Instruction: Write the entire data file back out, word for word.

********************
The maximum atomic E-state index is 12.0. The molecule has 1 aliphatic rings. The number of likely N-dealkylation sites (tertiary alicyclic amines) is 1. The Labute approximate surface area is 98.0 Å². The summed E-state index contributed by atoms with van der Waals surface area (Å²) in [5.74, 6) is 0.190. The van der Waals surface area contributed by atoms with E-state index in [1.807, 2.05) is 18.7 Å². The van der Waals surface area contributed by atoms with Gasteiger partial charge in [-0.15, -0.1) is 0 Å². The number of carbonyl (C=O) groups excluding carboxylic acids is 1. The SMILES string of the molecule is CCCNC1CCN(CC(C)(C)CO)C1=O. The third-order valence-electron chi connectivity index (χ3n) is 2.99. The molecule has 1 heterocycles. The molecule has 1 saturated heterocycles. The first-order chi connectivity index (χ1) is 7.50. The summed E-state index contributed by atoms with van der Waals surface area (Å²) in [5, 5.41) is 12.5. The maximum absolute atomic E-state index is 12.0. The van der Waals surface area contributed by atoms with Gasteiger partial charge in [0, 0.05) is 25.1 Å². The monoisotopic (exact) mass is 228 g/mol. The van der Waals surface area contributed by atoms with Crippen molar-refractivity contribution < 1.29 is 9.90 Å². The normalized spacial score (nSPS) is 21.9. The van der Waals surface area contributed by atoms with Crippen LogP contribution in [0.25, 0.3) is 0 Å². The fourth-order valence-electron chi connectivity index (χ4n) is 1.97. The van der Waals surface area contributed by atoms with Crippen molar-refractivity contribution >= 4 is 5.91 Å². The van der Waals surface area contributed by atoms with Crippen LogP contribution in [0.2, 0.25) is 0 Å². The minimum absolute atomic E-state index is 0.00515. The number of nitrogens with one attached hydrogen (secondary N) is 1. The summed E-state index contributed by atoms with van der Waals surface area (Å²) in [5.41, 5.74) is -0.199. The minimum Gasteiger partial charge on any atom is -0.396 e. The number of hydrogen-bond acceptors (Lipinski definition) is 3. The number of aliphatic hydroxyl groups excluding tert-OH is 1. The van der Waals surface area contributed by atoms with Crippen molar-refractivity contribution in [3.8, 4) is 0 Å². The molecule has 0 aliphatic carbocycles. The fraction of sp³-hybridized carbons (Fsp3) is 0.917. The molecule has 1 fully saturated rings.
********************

The maximum atomic E-state index is 12.0. The molecule has 1 aliphatic rings. The number of likely N-dealkylation sites (tertiary alicyclic amines) is 1. The Labute approximate surface area is 98.0 Å². The summed E-state index contributed by atoms with van der Waals surface area (Å²) in [5.74, 6) is 0.190. The van der Waals surface area contributed by atoms with E-state index in [1.807, 2.05) is 18.7 Å². The van der Waals surface area contributed by atoms with Gasteiger partial charge in [-0.15, -0.1) is 0 Å². The number of carbonyl (C=O) groups excluding carboxylic acids is 1. The SMILES string of the molecule is CCCNC1CCN(CC(C)(C)CO)C1=O. The third-order valence-electron chi connectivity index (χ3n) is 2.99. The molecule has 1 heterocycles. The molecule has 1 saturated heterocycles. The first-order chi connectivity index (χ1) is 7.50. The summed E-state index contributed by atoms with van der Waals surface area (Å²) in [5, 5.41) is 12.5. The maximum absolute atomic E-state index is 12.0. The van der Waals surface area contributed by atoms with Gasteiger partial charge in [0, 0.05) is 25.1 Å². The monoisotopic (exact) mass is 228 g/mol. The van der Waals surface area contributed by atoms with Crippen molar-refractivity contribution < 1.29 is 9.90 Å². The normalized spacial score (nSPS) is 21.9. The van der Waals surface area contributed by atoms with Crippen LogP contribution in [0.25, 0.3) is 0 Å². The fourth-order valence-electron chi connectivity index (χ4n) is 1.97. The van der Waals surface area contributed by atoms with Crippen molar-refractivity contribution >= 4 is 5.91 Å². The van der Waals surface area contributed by atoms with Crippen LogP contribution in [0.2, 0.25) is 0 Å². The minimum absolute atomic E-state index is 0.00515. The number of nitrogens with one attached hydrogen (secondary N) is 1. The summed E-state index contributed by atoms with van der Waals surface area (Å²) in [5.41, 5.74) is -0.199. The minimum Gasteiger partial charge on any atom is -0.396 e. The number of hydrogen-bond acceptors (Lipinski definition) is 3. The number of aliphatic hydroxyl groups excluding tert-OH is 1. The van der Waals surface area contributed by atoms with Crippen molar-refractivity contribution in [3.8, 4) is 0 Å². The molecule has 0 aliphatic carbocycles. The fraction of sp³-hybridized carbons (Fsp3) is 0.917. The molecule has 1 fully saturated rings.